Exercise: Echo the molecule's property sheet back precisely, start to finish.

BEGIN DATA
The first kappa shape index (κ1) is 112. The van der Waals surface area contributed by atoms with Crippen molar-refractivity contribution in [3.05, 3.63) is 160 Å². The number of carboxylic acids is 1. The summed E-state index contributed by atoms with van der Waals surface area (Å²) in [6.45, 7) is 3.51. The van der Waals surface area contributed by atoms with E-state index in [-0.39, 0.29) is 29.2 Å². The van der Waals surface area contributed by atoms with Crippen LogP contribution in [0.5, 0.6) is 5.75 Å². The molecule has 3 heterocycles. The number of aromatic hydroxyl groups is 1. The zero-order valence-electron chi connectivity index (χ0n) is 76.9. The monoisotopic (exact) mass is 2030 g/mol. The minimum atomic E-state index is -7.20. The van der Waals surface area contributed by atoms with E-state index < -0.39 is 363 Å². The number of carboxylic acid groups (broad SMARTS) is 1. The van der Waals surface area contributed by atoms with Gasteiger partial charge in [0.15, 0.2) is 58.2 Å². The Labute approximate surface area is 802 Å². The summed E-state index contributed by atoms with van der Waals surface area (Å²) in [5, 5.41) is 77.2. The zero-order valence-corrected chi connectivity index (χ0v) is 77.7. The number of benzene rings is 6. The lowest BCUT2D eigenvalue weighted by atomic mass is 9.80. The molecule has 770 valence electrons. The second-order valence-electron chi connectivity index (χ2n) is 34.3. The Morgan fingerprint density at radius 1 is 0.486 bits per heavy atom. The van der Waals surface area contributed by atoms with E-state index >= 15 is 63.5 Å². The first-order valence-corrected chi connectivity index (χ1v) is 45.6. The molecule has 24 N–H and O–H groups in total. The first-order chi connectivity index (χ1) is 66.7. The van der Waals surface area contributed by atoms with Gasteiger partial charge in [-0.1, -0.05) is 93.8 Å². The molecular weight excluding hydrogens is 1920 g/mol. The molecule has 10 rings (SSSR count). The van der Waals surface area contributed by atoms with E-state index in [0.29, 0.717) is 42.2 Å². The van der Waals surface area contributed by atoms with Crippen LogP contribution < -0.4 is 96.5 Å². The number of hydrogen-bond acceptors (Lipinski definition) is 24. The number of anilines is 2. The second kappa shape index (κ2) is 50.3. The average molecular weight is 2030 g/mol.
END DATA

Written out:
The first kappa shape index (κ1) is 112. The van der Waals surface area contributed by atoms with Crippen molar-refractivity contribution in [3.05, 3.63) is 160 Å². The number of carboxylic acids is 1. The summed E-state index contributed by atoms with van der Waals surface area (Å²) in [6.45, 7) is 3.51. The van der Waals surface area contributed by atoms with E-state index in [-0.39, 0.29) is 29.2 Å². The van der Waals surface area contributed by atoms with Crippen LogP contribution in [0.5, 0.6) is 5.75 Å². The molecule has 3 heterocycles. The number of aromatic hydroxyl groups is 1. The zero-order valence-electron chi connectivity index (χ0n) is 76.9. The monoisotopic (exact) mass is 2030 g/mol. The minimum atomic E-state index is -7.20. The van der Waals surface area contributed by atoms with E-state index < -0.39 is 363 Å². The number of carboxylic acid groups (broad SMARTS) is 1. The van der Waals surface area contributed by atoms with Gasteiger partial charge in [0.15, 0.2) is 58.2 Å². The Labute approximate surface area is 802 Å². The summed E-state index contributed by atoms with van der Waals surface area (Å²) in [5, 5.41) is 77.2. The zero-order valence-corrected chi connectivity index (χ0v) is 77.7. The number of benzene rings is 6. The lowest BCUT2D eigenvalue weighted by atomic mass is 9.80. The molecule has 770 valence electrons. The second-order valence-electron chi connectivity index (χ2n) is 34.3. The Morgan fingerprint density at radius 1 is 0.486 bits per heavy atom. The van der Waals surface area contributed by atoms with E-state index >= 15 is 63.5 Å². The first-order valence-corrected chi connectivity index (χ1v) is 45.6. The molecule has 24 N–H and O–H groups in total. The first-order chi connectivity index (χ1) is 66.7. The van der Waals surface area contributed by atoms with Gasteiger partial charge in [-0.1, -0.05) is 93.8 Å². The molecular weight excluding hydrogens is 1920 g/mol. The molecule has 10 rings (SSSR count). The van der Waals surface area contributed by atoms with E-state index in [0.29, 0.717) is 42.2 Å². The van der Waals surface area contributed by atoms with Crippen LogP contribution < -0.4 is 96.5 Å². The number of hydrogen-bond acceptors (Lipinski definition) is 24. The number of anilines is 2. The second kappa shape index (κ2) is 50.3. The average molecular weight is 2030 g/mol.